A township is a square tract of land with four sides of 6 miles each, which contains 36 sections of land. The sections are numbered from the top right (east) corner, from right to left across the township, numbers 1-6. Then, dropping down below section 6, the sections are numbered 7-12 from left to right across the township.
(This is more advanced, skip if you want to.) Because the earth is not flat, shortages develop as the survey extends north from the baseline and east or west the meridian. The surveyors adjusted for shortages of land which developed as the survey went north by assigning some land to Government lots, or calling odd acreages a fractional 40, or a fractional 80. In Wexford county, the north and west edges of each township have odd acreages.
Michigan has a number of useful maps online on the DNR site. You can see a map of Michigan Townships here. The map opens in PDF format, change the view to 100% or more. You can follow the meridian up from the state line by looking for the numbers in red circles, 30 and 46 at the bottom of the map, along the state line. The Meridian runs between T8S R1W and T8S R1E. You can trace it all the way up through the state on the line between R1W and R1E. It runs north, on the west (left) sides of the political townships of Medina, Hudson, Rollin, Woodstock, Columbia, Napoleon, Leoni, and Henrietta to the baseline. The meridian and the base line intersect between Leslie and Bunker Hill Townships in Ingham County. You can follow the baseline from it’s intersection with the Meridian east (right), to the point were T1N R10E, political township Southfield, and it’s neighbors, Royal Oak, Warren, and Roseville border the north side of the Meridian at Eight Mile Road (cue the movie music).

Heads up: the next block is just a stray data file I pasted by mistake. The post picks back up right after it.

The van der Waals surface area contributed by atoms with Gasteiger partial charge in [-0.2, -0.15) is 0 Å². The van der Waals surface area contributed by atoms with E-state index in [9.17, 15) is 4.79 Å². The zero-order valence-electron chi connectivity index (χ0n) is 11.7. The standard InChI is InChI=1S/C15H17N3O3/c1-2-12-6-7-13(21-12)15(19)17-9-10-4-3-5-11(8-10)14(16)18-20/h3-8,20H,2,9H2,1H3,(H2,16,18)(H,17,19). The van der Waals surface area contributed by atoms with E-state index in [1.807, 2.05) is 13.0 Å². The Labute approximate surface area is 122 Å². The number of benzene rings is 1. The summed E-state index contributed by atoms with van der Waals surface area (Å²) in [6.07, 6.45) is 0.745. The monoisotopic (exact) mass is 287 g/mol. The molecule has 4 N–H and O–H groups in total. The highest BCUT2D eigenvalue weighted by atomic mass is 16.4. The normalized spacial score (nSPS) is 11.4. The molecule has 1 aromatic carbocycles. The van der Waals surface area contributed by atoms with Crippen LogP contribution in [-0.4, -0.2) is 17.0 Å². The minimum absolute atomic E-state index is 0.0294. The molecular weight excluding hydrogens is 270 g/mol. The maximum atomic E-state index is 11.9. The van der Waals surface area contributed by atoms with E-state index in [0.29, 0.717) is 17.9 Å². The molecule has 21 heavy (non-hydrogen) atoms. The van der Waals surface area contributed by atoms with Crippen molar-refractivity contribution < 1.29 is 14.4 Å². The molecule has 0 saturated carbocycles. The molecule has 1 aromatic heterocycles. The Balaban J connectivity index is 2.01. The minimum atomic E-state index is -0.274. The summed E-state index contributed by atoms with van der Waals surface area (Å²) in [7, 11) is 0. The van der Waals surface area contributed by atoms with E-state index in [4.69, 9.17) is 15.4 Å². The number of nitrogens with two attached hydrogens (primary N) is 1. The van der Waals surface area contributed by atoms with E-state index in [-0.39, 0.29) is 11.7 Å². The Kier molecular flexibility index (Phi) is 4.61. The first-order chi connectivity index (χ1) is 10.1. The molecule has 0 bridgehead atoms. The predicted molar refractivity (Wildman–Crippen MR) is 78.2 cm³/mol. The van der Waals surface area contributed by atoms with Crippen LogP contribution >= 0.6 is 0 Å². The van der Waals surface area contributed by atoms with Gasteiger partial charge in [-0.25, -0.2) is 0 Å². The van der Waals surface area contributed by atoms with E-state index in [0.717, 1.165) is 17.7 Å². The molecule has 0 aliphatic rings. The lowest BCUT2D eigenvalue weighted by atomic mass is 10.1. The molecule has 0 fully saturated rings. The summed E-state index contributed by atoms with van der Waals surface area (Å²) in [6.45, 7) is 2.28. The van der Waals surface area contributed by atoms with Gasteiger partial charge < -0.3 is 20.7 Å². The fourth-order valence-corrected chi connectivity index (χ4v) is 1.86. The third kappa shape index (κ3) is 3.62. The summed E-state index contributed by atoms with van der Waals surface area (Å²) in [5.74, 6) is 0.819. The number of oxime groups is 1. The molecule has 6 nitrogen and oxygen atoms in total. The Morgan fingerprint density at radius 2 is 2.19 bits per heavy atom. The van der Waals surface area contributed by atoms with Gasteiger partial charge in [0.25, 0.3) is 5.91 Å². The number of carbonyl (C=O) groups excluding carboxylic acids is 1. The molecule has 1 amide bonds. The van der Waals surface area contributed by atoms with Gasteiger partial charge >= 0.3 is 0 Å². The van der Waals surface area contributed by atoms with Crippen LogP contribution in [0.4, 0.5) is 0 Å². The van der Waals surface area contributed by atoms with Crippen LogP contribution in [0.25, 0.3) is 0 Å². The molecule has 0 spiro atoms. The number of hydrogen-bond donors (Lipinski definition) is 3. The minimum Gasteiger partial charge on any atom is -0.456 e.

In Michigan, the named political townships do not always follow the border of the survey townships. It happens that they do in Wexford County.
The 36 townships end up looking like this:
My description is in section four, which is the fourth section from the northeast corner of the section. Each section of land is one mile square. A section is 640 acres, a half-section is 320 acres and a quarter-section is 160 acres.
Now, the fun begins.
Any portion of a section, or a quarter of a section can be divided into quarters, which are described and positioned like this:
Any portion of a section, or a quarter section can be divided in half two ways which are described and positioned like this:
The land can be divided many times this way. Now, back to my the reason for this discussion, my description. I already know the township and range, so I can disregard that for a moment. In my little section, number 4, the land was the east 1/2 of the northeast 1/4. I always think “upside down” on this. What is the northeast 1/4? It is the part that is the upper right quadrant of any piece of land. What is the east 1/2? It is the half on the right side.
Now, knowing exactly where the land is in a little drawing is nice, what can I do with that information? Check back next time!